I called anyway. If you were to ask me why, I really couldn't say, other than there was a ton of money in the pot, my brain was clouded with pleasure, and I was indulging in crazy wishful thinking (a hero call snaps off an elaborate bluff, or he's got JJ).

Of course he turned over KK, and I didn't catch a miracle Q.

It was a very bad decision. Really bad. Donkalicious. An utter embarrassment. Certainly not worthy of an aspiring professional.

I am very annoyed with myself. I could have made the right choice and played on with a smaller, but still potentially effective stack. I could have gone deeper. I could have given myself a chance to come back. I COULD AND SHOULD HAVE FOLDED. I am, in fact, mortified that I made such an amateur error.

Paradoxically, however, I am also actually grateful to have busted out of a big tournament through my own bad play. I have been so beaten up lately by bad luck, that it was somehow refreshing to be able to take full responsibility for this failure. Granted, it sucks to have QQ run into KK the very first hand after the money, but hey ~ these things happen. Ultimately, though, I made my own misfortune this time, and I am entirely willing to take responsibility for it.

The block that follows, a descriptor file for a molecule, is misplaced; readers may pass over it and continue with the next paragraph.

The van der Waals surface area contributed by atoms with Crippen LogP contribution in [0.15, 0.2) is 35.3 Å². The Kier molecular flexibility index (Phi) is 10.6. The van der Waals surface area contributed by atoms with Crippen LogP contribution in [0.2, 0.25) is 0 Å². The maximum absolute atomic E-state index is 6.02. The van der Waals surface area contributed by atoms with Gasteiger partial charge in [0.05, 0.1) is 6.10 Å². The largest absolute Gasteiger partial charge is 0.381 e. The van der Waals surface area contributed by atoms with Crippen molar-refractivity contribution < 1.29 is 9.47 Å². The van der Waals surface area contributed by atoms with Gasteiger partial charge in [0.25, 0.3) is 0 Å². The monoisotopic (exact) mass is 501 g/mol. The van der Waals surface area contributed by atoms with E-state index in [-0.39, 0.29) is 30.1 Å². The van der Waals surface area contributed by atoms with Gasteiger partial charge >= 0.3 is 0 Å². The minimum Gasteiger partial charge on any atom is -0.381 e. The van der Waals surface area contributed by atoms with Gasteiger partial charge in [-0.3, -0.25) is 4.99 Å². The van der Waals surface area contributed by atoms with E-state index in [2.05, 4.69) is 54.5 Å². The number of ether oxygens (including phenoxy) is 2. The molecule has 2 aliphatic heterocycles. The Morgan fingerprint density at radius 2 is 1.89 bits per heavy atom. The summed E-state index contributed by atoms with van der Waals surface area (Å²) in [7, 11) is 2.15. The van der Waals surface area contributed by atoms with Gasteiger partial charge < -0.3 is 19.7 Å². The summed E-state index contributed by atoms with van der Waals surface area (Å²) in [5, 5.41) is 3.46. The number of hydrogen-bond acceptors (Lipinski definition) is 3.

I am not soul-crushed by it, as I would have been if I'd gone out on some kind of horrible bad beat. This is an expensive lesson, but I do believe that I can learn from it and that the sting of it will make the lesson stick so that I become a better player.

I cashed (albeit for the minimum) in a World Series of Poker event. That's a personal milestone, and I'm proud of it despite my disappointment. It's one small but meaningful step on the road to greater success.

I'm not done yet.

Labels: , ,

WSOP Event #36 Day 2 Preview

Can anyone explain to me why YouTube choices the most unflattering keyframe possible, rather than ~ say ~ the obvious choices of the starting or ending frames of the video? Annoying!

Labels: , ,

I Make It To Day 2

It's very late (early), so this is going to be a short note.